Multi-day festivals with overnight stays are not allowed until at least 1 September, after the government last week extended the ban.

Events that cannot meet the aforementioned restrictions will not be covered by the government’s guarantee fund.

In addition to the measures for the event sector, Dutch prime minister Mark Rutte also announced that those who get the Janssen jab will not be considered fully vaccinated until four weeks after, rather than two.

“[The government’s decision is] a bitter pill for the industry that has been closed for so long”

The Alliance of Event Builders (Alliantie van Evenementenbouwers) has reacted to the news: “Unfortunately, we conclude that the government is once again imposing a major restriction on the events today. As a result, the event industry is again faced with serious disappointment.

“After the multi-day festivals with camping last week, many one-day festivals and multi-day festivals without camping are now also deleted from the summer calendar. A hard decision and of course another big blow, a very sad observation and bitter pill for the industry that has been closed for so long.

“We will soon resume talks [with the government] for the period after 1 September. With the further increase in vaccination coverage and the insights from the Fieldlab Events studies, the Alliance is committed to a responsible, full opening of the planned events.”

Initially, the government was due to give a decision on one-day events without overnight stays on 13 August but the date was brought forward at the request of the events sector.

It’s like that the summary proceedings that promoter ID&T filed against the government also played a role in bringing the decision forward.

The event organiser – which has been forced to cancel events including Mysteryland – and 44 industry peers have filed a lawsuit against the government because they believed a decision on 13 August would be too late. The preliminary relief proceedings have been temporarily adjourned pending today’s decision.

The lawyer representing ID&T and co-claimants has contacted the state lawyer to request the Outbreak Management Team’s advice and the substantiation of the decision. ID&T will consider these documents and decide within two days whether the summary proceedings will be continued.

 


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Belgium PM: Indoor events could return in autumn

Large indoor events should be able to take place in Belgium this September, provided residents are “motivated” to get vaccinated, according to prime minister Alexander De Croo.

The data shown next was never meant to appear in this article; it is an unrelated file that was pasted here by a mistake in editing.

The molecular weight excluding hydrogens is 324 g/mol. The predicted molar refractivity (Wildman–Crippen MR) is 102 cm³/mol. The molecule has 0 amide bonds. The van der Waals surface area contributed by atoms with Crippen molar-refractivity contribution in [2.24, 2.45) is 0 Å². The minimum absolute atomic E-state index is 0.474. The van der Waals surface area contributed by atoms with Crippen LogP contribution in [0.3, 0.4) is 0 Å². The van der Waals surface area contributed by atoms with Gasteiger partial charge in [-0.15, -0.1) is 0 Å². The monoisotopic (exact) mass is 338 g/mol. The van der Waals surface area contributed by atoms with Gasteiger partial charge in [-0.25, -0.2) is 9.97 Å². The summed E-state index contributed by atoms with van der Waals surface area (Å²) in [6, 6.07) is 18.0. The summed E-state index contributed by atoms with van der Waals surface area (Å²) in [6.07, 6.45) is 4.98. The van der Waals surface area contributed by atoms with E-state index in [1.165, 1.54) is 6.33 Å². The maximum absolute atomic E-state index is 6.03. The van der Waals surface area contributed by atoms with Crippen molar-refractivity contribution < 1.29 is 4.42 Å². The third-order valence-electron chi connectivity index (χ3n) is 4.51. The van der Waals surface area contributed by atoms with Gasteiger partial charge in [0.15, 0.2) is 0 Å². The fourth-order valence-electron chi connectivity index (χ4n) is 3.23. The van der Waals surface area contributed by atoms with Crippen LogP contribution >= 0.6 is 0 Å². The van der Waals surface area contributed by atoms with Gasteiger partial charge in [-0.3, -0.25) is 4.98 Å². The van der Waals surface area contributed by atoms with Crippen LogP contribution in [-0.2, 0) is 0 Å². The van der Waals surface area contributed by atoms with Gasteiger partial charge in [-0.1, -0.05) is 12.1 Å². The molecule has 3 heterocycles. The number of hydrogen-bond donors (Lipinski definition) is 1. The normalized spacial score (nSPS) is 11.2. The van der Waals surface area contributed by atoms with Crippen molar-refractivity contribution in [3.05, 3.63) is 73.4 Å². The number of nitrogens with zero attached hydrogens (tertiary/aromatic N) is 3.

Belgium’s vaccination campaign has been relatively successful so far, with almost 70% of the total population having received one jab and more than 50% receiving two doses, according to Our World in Data.

“It remains a bit uncertain, but if you look at how fast our vaccination rollout is going, then by the beginning of September, those who should be fully vaccinated will be and so far, there is no reason to believe that the protection would not be good, so in autumn, those kinds of concerts and events where you are standing close to other people should be possible,” De Croo told Studio Brussels.

The statement follows the announcement that Pukkelpop – the last remaining major international music festival in Belgium following the cancellation last month of Tomorrowland – will not take place again this year.

“Multi-day festivals are more difficult, especially if you have a young audience [who] have not yet been fully vaccinated”

The cancellation was a result of new government regulations that would have required the festival to almost triple its on-site testing capacity with less than a month to go until gates open.

“Multi-day festivals are more difficult, especially if you have a young audience. Many 16-year-olds, for example, have not yet been fully vaccinated,” De Croo said.

The full reopening of Belgium’s live music sector will be facilitated by the Covid Safe Ticket (CTS), which was announced last week.

The domestic health pass, which will certify the Covid-19 status of attendees to major entertainment and sports events, will apply to outdoor events from 13 August and indoor events from 1 September.

The CTS eliminates the need for social distancing, promoters must implement a crowd management plan, as well as ensuring adequate ventilation (in the case of indoor shows) which is measured by a CO2 meter, according to the Belgian government.